I don't know as I say but but from my experience of mental health therapies its far better to just be open and honest about one's feelings and experiences and if you don't have a scent that evokes a situation of compassion then just say that.  Its probably just as revealing and useful to the therapist to simply be honest about the fact that you don't have any such scent or historic experience evoked by a scent.  It tells them just as much about you and your mindset/life experience as turning up with a scent and an associated story will.  And its completely honest so it will be a better platform to proceed with the therapy from.       

Fiz

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Re: Compassion focused therapy
« Reply #10 on: July 31, 2018, 04:34:23 PM »
I suspect there's truth in all the posts here. They didn't explain anything about the scents' meaning today but we used it as part of controlled breathing exercises,  breathing in the scent for a slow count of four and breathing out for a slow count of six so it seems that all they wanted was to add a scent to the calm breathing to add an additional sensory element and I guess what they meant by a scent evoking compassion, was in fact a scent you find enjoyable and can concentrate on the pleasure of it during the exercises. I think they over complicated it by saying the scent needed to evoke a compassion emotion because it just confused me.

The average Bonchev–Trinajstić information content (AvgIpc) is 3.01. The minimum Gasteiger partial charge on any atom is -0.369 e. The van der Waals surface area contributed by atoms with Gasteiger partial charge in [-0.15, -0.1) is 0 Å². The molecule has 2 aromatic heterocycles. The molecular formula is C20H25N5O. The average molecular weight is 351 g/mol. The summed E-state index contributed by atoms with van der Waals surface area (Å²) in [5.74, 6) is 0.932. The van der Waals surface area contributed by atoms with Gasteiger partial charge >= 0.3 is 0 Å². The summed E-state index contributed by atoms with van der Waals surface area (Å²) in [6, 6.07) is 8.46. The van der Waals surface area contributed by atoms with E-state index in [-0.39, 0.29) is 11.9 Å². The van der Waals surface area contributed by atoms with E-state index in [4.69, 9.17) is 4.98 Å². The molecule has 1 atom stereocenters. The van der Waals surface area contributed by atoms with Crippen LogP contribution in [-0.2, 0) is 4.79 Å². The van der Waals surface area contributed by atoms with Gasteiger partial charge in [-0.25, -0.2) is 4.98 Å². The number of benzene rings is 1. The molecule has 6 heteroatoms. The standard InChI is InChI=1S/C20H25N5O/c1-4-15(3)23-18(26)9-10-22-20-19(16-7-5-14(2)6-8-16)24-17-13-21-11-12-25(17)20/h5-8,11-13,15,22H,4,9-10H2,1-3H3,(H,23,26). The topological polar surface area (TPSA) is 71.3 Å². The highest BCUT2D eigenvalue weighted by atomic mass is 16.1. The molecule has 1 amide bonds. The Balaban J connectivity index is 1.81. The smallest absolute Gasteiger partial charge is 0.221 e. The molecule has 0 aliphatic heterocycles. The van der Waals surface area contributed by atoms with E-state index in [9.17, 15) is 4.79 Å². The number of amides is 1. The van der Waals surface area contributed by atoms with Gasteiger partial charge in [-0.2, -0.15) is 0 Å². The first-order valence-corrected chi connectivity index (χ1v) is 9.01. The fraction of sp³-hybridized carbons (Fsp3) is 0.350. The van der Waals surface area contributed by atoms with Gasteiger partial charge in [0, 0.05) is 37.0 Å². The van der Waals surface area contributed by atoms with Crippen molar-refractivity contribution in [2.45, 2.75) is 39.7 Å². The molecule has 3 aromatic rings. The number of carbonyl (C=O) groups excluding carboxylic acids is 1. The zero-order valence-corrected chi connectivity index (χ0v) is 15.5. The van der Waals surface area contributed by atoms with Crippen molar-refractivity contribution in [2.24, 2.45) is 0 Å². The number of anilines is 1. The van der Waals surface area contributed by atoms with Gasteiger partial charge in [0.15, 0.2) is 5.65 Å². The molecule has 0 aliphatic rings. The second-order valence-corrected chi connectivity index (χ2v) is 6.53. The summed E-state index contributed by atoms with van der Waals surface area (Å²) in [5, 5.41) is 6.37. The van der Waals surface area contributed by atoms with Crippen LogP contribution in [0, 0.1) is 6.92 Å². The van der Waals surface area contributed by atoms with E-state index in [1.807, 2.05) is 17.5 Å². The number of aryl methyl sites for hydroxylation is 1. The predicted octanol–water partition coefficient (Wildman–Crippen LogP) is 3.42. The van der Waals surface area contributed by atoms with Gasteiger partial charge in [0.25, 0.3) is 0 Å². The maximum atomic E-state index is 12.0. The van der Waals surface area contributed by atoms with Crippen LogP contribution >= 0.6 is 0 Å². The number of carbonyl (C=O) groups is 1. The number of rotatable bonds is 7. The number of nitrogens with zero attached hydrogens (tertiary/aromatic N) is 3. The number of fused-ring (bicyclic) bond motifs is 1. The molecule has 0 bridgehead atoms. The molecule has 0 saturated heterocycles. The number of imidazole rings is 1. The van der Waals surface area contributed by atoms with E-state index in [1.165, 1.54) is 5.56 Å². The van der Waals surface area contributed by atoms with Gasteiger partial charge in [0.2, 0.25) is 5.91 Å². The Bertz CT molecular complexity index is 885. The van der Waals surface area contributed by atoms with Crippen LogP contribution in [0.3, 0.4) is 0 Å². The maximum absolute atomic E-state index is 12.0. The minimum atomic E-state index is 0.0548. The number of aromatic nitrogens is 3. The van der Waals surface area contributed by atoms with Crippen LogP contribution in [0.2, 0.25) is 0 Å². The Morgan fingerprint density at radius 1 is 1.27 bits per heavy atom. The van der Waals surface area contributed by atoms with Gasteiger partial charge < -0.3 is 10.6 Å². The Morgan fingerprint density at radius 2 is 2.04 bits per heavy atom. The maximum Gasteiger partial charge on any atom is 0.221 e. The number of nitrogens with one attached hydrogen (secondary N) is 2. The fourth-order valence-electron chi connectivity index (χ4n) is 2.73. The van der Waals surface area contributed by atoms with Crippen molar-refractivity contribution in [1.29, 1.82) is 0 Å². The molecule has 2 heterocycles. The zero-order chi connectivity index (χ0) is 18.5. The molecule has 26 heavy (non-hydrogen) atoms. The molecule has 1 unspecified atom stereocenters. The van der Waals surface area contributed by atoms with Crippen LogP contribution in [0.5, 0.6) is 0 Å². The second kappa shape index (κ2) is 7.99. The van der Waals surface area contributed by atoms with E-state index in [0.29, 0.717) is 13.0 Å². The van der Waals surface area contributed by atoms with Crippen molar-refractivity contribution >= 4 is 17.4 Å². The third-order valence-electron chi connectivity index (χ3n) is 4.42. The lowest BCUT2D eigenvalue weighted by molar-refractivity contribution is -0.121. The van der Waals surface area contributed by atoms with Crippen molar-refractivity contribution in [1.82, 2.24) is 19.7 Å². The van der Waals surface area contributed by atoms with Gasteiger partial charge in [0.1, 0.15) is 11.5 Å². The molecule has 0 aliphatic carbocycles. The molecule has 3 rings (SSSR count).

This is the 3rd group session having missed the first two due to lack of transport but I watched two of the four hour long videos on YouTube where the therapy founder explains the whys and wherefores of the therapy so actually I think I'm up as far as the others are already.

Only one more group session and then we all have individual appointments with the two clinical psychologists to see whether or not we continue onto the 8 workshops.